Negroni Cocktail has been famously known as a man’s drink, but history has proven that its signature bitter flavour is enjoyed by everyone.
In 2018, the cocktail won the title of the second most called-for cocktail worldwide.
Since its creation 100 years ago, the Negroni has accumulated dozens of variations to the well-loved base concoction, making it an international favourite.
Dive deeper into the creative history of the Negroni.
The general consensus agrees that one patron at an Italian bar over a century ago is the reason we have the delicious Negroni today.
Its name belongs to the infamous inventor, Count Camillo Negroni, who created the concoction in Florence, Italy in 1919.
The count had developed a taste for strong liquors, and asked the bartenders to create a twist on the traditional Americano by replacing soda water with gin.
“The bitters are excellent for your liver, the gin is bad for you. They balance each other.”Orson Welles
To make a classic Negroni cocktail recipe is no hard feat. The typical ingredients include:
And a slice of orange or orange peel for the garnish.
As a drink made entirely of alcohol, it usually packs quite the punch. A Negroni usually has an alcohol content of around 24% ABV.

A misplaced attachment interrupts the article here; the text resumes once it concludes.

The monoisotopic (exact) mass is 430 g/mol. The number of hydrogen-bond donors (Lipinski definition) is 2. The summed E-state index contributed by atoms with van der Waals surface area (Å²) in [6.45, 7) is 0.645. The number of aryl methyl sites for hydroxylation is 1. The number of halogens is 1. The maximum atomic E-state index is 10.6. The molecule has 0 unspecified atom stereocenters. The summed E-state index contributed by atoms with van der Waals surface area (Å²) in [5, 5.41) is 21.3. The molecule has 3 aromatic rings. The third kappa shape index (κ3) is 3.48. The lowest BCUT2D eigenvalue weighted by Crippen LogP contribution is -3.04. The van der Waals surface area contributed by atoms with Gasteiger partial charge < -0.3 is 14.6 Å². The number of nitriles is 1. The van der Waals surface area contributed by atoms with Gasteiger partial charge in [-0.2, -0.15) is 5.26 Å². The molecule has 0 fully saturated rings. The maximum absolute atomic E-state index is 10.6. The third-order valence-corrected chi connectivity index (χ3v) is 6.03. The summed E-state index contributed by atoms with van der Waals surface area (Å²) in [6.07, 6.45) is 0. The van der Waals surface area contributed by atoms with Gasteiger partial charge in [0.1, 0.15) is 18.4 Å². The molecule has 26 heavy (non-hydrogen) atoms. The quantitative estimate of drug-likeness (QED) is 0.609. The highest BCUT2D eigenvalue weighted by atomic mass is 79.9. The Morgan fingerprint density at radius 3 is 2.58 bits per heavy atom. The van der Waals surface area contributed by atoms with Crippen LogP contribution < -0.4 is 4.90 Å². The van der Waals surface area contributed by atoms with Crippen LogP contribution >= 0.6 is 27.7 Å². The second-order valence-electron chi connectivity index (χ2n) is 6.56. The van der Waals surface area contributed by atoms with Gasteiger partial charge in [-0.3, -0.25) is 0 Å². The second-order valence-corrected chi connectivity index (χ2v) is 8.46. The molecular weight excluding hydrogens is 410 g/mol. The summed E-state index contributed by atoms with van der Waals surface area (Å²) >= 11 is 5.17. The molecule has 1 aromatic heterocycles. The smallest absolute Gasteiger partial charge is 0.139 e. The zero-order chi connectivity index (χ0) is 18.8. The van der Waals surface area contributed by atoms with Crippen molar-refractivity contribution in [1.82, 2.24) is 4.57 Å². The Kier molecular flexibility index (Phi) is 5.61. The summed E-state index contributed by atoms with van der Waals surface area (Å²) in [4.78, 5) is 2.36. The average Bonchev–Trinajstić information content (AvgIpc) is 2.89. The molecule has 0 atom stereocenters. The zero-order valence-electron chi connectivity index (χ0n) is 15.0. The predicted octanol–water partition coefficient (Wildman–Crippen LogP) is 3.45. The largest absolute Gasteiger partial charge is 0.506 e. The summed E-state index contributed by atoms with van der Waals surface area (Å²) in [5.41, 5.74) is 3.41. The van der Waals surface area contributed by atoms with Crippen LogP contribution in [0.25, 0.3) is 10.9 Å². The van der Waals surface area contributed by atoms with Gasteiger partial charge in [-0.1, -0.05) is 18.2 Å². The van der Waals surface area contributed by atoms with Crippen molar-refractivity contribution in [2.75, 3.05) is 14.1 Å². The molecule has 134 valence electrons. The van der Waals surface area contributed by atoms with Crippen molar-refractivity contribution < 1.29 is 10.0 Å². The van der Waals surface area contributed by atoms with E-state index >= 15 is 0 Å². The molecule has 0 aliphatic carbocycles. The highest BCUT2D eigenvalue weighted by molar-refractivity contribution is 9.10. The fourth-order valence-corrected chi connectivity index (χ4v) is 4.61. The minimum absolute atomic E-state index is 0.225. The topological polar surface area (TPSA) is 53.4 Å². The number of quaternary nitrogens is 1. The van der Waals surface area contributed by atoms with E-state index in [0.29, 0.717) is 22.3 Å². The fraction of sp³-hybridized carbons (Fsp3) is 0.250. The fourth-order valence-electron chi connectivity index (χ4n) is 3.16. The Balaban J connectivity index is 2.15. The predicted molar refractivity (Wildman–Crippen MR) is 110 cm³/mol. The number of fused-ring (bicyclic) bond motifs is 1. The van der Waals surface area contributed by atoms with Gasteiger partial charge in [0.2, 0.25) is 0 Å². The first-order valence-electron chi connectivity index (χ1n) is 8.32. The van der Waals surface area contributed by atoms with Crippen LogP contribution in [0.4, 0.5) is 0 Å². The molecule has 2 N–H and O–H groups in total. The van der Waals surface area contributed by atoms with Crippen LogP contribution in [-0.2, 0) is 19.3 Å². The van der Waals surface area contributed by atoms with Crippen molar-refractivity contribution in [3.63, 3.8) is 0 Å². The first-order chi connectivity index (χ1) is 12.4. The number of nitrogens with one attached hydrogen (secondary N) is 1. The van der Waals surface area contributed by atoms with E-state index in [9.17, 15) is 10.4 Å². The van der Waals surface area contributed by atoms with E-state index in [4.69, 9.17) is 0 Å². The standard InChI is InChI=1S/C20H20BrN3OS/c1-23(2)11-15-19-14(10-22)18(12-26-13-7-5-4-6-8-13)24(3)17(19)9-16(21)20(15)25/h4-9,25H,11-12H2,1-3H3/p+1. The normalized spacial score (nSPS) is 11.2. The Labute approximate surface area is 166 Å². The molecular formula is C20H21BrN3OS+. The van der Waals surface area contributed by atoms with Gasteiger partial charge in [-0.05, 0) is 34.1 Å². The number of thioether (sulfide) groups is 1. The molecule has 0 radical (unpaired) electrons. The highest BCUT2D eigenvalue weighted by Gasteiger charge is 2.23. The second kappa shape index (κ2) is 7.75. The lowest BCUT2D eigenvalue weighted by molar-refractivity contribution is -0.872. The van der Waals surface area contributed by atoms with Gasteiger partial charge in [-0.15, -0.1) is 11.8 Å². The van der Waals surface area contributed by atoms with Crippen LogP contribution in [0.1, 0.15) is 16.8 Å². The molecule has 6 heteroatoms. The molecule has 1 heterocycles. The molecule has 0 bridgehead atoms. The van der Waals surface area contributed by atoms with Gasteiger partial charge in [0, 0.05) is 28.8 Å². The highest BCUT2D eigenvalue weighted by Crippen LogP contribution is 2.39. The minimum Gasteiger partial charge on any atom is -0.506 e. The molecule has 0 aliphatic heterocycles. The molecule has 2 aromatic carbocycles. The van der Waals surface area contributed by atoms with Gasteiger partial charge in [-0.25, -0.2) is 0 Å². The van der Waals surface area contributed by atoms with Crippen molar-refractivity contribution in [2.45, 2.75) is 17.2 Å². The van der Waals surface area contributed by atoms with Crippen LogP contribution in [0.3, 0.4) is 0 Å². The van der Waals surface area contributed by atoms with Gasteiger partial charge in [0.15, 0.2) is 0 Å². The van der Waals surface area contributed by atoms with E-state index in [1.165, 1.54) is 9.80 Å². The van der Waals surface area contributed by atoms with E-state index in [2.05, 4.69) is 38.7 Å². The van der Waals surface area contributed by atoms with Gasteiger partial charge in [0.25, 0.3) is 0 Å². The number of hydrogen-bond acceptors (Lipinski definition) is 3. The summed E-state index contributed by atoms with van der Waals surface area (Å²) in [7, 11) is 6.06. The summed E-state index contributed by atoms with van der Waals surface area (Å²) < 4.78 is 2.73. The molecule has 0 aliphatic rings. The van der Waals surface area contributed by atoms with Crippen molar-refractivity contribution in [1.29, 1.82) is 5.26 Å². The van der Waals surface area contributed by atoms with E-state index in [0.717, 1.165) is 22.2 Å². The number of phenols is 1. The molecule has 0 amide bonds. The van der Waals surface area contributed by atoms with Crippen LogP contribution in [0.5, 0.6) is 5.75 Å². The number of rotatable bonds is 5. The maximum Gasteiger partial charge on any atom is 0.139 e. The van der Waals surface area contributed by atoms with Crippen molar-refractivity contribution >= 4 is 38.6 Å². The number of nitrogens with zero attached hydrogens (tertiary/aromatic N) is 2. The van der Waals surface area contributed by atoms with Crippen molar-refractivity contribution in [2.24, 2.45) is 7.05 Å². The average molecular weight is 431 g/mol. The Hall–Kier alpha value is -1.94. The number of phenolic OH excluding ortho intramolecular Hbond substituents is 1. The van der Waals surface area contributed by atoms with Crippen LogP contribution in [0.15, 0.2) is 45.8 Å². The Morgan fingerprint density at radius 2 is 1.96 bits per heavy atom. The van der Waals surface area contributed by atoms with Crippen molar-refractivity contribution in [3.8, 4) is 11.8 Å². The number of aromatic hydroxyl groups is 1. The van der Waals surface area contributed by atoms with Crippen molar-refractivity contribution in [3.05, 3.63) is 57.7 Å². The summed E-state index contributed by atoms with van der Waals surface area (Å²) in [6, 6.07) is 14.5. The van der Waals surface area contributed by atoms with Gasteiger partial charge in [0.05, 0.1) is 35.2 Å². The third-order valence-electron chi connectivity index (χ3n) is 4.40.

Not for the faintest of hearts!
Negroni’s recipe is relatively simple to make, with only three main ingredients.
First, you fill an old-fashioned glass with ice cubes and pour your gin, vermouth and Campari on top. Grab a stirrer and stir the mix well until all liquids have fused together.
Then, you gently squeeze an orange twist or slide over the glass, and add to the side as garnish.
Negroni has to be served on the rocks and typically in a martini glass with a cool fresh orange skin as a garnish.
But many prefer to serve the drink in a short squat glass, or an old-fashioned glass, which mimics the modern and charmingly retro nature of the negroni itself.
The Negroni’s alcoholic base makes it the perfect candidate for experimentation.
Since its initial creation, variations have been popping up left and right to tailor the drink to a range of new tastes and flavours.
If you’re not big on gin, many Negroni variations replace the strong alcohol with other alternatives to switch up the flavor.
For example, the Negroni Sbagliato uses sparkling wine instead of gin. The light and sweet Prosecco against the already-bitter Campari makes for the perfect balance of flavor.
For whiskey lovers, the Old Pal Cocktail uses fiery rye whiskey and dry vermouth for a sleek and sippable drink.
Now that you’re well acquainted with the strong cocktail, you can fully say that you and the Negroni go way back!